Wuppo Review (PS4)

For the purposes of transparency, this review was created using a code provided by the company or their respective PR company. The use of a review code does not affect my judgement of the game.

Wuppo came to PC all the way back in September 2016 via Steam, and now it has been ported over to consoles. I personally had never heard about the game until I got offered the code. So, what sort of impression did Wuppo leave on me?

The story and idea around Wuppo is really simple, but it really does work. As you start Wuppo you are introduced to the Wum that you are going to be in control of. You will soon find out, you are a lazy little Wum with a love for ice cream, and a messy eater at that. Then you are given ice cream, under the promise you wont make a mess. Not surprisingly on the way back to your room in this hotel, you will drip your ice cream all over the carpets in the hotel. Before you manage to even take a lick of the ice cream you room is stormed, they then kick you over your balcony and out of the hotel. This is where your adventure as a Wum starts as you search for a new home – this has you visiting a number of settings and introducing you a wide variety of characters, monsters, and races.

Wuppo is a 2D side-scrolling platform/action-RPG – and that’s the best way I can really explain on what the game tries to be. As you will guess from the description, you should be expecting to do a lot of jumping from single jumps to double jumps in order to navigate around the levels. Now, where does the action-RPG come into Wuppo, this is down to the hit-point system, and the inventory in the game. The inventory in the game is very limited in what it offers, but for what Wuppo is trying to do it works, and its good that it isn’t over complicated. For the action element of the game you do get a weapon (a gun that fires gum-balls), and again this is all really the game needed for the battles it has you doing. You will also in the game come across a good number of boss fights, which all will require you to work out their patterns, attacks and try to counter-attack depending on their movement patterns. The game also throws some puzzling elements at you, like you would find in old action-RPG’s like the Zelda series. Again, some of these puzzles take some figuring out, and I know this can be a little bit of put-off for gamers – especially when they slow down the gameplay and progression in the game. I would recommend taking this into account if this is a turn-off in the way a game plays, however, I would say give the game a chance.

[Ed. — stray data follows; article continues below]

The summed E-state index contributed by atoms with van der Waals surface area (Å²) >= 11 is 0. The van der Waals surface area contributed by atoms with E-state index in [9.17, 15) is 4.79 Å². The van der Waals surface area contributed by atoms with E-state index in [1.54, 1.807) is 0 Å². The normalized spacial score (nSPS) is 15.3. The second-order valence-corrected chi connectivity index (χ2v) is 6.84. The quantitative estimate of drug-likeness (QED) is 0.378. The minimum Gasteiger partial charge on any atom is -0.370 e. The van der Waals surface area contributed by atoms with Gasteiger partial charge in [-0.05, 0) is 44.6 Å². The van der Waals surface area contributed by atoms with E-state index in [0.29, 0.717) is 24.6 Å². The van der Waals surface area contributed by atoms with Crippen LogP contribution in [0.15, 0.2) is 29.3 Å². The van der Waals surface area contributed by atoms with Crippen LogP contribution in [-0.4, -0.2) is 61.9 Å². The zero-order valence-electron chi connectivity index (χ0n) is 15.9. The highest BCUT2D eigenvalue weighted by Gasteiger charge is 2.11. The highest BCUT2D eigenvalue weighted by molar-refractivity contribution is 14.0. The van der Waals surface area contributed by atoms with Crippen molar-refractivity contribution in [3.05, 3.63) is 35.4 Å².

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One area I found Wuppo to really excel is the presentation of the game. Don’t get me wrong it’s not a game full of any realism, but not every game has to be about that. The art style is fantastic, and it really bring outs the beauty of the world and areas they have built into Wuppo for you explore. Never mind what you are looking at… be it reaching the top of the tree village, being in the bad weather sections, or even in the corner of a dark cave (with only a candle on your head for light) each part of the game looks lovely. I personally feel all of this coming from such a small team, it really is an achievement. The game’s audio doesn’t speak the words when it comes to dialogue, but they have added noises that suits each character and race. Add to this a decent option based dialogue system, that is full of a large amount of humorous lines and moments between the characters. Also, you the way the game fills in the back story of the world is presented so well. You will need to find film reels around the work, and then you can go back to the first character you meet outside of the hotel, and watch them back as a movie. Saving the best to last is the music in Wuppo, every aspect of the music is fantastic from the ambient background music, or the awesome music that comes in the boss battles.

The control scheme in the game is all pretty much simple, but there is one area that lets it down. For the gameplay elements it is really easy, you have L1 to jump, your left analogue to move (holding down in water will dive down), if you have your weapon equipped you use the right analogue like you would on a twin stick shooter, and X is to interact with objects. Where the controls are let down is the limited inventory options and opening/navigating the inventory and shop menus. All of these together make some of the action-RPG element of the game a little bit fiddly – but that’s the only issue with the control scheme in the game.

Overall Wuppo took me around 16-17 hours to complete. The best thing about it was despite it taking that long to complete not one part of the game felt repetitive – and it seemed to finish around the right time to make sure that did not happen. I could even imagine myself going back and playing through it again at some point in the future – so the game does give you a decent amount of playtime.

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